4 healthy food stocks with staying power

These companies have built customer loyalty, so they can pass along rising food costs without losing business.

By Jim Cramer Feb 15, 2011 10:14AM

jim cramerthestreetWhole Foods(WFMI), Hain Celestial(HAIN), Panera Bread(PNRA), Chipotle Mexican Grill(CMG) -- these are all about the same theme: healthful eating.


Wall Street, which was blindsided by the performance of all four, seems not to understand that these are not traditional supermarkets like Safeway(SWY), not traditional food purveyors like ConAgra(CAG) or Kraft(KFT), and not regular restaurant chains like Brinker International (EAT) or Darden Restaurants(DRI) or McDonald's(MCD) or Wendy's(WEN). They defy easy characterizations and simple price-to-earnings-multiple analyses.


Jack Hartung, the CFO of Chipotle, came out and said it on my show Friday. The company's healthful-eating Food With Integrity program allows it more than enough leeway to keep sales strong without raising prices. These companies aren't nearly as levered to commodity pricing -- though bearish investors endlessly try to force those concerns onto them -- as they are to loyalty.


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In fact, I would say that Chipotle's roll-out of the Food With Integrity program, which is about teaching people how to eat healthful foods, will actually add to same-store sales, something that seems almost too "touchy-feely" for folks who model the company.


How significant can this kind of program be? Consider that there are two major Mexican food chains in this country: Chipotle and Taco Bell. The latter is a subsidiary of Yum Brands(YUM). This quarter, Taco Bell got hit with serious accusations that it uses much less actual beef in its food than it advertises. The plaintiffs are arguing that only 35% of Taco Bell's seasoned beef recipe is actual beef. Yum took the bull by the horns and decided to be vocal, attacking the critics and pointing out that its seasoned meat filling is 88% beef. Eighty-eight percent?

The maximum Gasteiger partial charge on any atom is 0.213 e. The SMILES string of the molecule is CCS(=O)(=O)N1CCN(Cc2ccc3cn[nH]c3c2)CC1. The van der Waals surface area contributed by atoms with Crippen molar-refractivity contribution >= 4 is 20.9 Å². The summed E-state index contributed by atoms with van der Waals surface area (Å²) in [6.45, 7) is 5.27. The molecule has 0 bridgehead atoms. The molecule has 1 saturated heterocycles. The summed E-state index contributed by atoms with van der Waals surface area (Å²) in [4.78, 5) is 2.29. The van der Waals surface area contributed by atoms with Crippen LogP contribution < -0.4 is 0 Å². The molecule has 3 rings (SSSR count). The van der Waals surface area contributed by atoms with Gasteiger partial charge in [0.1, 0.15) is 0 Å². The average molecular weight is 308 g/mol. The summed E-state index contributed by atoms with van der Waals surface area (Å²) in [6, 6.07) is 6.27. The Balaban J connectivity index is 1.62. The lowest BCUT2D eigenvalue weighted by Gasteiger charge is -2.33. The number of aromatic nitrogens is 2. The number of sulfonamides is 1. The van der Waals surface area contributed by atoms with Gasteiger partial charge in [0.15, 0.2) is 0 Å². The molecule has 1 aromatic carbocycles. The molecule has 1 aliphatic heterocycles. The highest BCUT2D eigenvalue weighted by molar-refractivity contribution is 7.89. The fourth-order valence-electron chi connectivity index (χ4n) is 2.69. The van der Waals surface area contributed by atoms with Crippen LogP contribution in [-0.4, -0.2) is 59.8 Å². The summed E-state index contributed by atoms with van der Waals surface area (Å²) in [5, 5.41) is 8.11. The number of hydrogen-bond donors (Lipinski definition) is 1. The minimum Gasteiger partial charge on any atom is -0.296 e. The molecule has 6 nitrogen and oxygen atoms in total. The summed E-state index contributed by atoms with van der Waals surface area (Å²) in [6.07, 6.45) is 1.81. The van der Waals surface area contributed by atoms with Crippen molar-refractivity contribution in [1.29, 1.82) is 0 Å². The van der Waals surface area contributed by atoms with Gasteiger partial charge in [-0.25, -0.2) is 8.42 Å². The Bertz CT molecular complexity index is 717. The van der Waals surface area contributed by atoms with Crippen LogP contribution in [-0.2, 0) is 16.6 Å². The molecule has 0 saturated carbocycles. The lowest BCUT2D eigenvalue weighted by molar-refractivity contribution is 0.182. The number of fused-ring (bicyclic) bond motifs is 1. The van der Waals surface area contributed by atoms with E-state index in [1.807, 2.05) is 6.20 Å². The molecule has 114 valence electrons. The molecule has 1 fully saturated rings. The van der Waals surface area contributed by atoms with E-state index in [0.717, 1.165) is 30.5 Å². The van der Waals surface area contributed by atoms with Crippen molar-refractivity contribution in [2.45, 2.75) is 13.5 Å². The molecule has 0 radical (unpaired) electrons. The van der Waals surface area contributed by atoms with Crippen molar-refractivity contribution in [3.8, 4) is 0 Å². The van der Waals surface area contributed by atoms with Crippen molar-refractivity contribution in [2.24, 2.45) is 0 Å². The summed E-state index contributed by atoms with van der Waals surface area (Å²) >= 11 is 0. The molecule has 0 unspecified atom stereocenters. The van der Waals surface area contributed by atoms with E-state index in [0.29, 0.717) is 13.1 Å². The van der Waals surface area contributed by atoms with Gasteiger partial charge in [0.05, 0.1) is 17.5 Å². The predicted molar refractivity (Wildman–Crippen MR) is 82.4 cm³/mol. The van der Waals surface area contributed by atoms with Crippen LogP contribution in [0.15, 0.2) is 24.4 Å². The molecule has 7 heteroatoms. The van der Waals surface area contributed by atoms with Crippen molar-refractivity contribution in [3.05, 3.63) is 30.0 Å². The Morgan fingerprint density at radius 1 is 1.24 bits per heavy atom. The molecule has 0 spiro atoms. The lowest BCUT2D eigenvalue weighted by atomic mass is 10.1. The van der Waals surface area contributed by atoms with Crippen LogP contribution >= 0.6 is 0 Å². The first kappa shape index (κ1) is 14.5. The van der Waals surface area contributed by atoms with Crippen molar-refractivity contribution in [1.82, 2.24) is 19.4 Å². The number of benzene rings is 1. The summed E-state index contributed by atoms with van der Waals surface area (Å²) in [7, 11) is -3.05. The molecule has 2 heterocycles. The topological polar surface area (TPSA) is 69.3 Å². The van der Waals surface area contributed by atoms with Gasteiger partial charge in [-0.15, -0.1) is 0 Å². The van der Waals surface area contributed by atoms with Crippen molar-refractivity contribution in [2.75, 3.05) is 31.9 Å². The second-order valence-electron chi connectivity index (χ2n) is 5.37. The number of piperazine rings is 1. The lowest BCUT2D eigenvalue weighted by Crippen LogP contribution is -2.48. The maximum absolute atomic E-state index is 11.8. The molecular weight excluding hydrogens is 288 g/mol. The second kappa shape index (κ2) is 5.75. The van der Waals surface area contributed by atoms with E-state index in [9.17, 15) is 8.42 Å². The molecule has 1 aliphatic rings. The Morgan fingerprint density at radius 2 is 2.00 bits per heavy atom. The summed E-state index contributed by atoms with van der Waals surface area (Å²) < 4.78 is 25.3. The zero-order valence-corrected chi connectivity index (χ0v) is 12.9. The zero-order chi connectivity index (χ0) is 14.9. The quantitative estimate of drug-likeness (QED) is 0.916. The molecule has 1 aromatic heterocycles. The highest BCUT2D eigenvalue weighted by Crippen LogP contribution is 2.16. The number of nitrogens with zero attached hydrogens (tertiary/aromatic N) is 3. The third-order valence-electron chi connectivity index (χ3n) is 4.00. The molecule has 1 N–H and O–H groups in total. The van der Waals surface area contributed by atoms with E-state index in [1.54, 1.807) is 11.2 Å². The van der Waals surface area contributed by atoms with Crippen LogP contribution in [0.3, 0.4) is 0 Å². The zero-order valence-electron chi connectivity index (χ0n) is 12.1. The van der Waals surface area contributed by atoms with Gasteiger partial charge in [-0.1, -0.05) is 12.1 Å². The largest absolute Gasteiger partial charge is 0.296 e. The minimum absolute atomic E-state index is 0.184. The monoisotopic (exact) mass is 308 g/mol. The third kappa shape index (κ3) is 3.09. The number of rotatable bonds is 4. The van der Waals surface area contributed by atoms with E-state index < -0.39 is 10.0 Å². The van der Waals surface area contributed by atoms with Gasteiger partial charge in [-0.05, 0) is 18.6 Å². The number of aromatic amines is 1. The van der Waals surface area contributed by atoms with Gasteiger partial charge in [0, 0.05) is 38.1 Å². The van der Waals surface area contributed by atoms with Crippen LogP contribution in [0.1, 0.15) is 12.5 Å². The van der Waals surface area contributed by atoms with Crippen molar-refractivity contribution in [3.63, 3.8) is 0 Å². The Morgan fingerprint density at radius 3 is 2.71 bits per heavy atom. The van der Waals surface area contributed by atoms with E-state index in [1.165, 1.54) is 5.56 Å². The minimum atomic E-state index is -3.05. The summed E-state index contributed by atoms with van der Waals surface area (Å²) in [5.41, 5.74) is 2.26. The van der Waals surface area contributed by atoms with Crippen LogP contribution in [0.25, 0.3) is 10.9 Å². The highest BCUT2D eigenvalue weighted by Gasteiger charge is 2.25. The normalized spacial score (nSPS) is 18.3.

Chipotle uses 100% beef and makes a point of saying that it is organic. Quibbling? I don't know anymore. I think it is much more than that. I think Chipotle's best advertisement is that it is organic. That's what people want. They and their doctors have gotten wise to what bad beef can do to you. And they really suspect that the remaining 12% is simply awful for you.


Whole Foods and Hain? Total seal-of-approval outfits where you know that you are going to get "real deal" products. Hain Celestial sells 400 to 500 units in the red-hot Whole Foods chain.

Finally, Panera has become an all-around place to get fresh, healthful food that people accept is just plain good for you, especially because salads and fresh breads are the mainstay. People feel they can go to Panera and lose weight but not lose taste.


All four of these companies are getting premium multiples because of their healthful implications, not just because they are in control of their costs. The fact that they are able to maintain higher price points and not lose business or lose any noticeable margin on their offerings is a testament to their purity.


Until "purity" is factored into the valuation equation, I believe we'll continue to see short squeezes in these stocks in which investors who have bet against them have to buy shares to cover their positions before the stock price advances further.


Even at these levels.


At the time of publication, Cramer had no positions in stocks mentioned.


Jim Cramer is co-founder and chairman of TheStreet. He contributes daily market commentary for TheStreet's sites and serves as an adviser to the company's CEO.


Follow Cramer's trades for his charitable trust.


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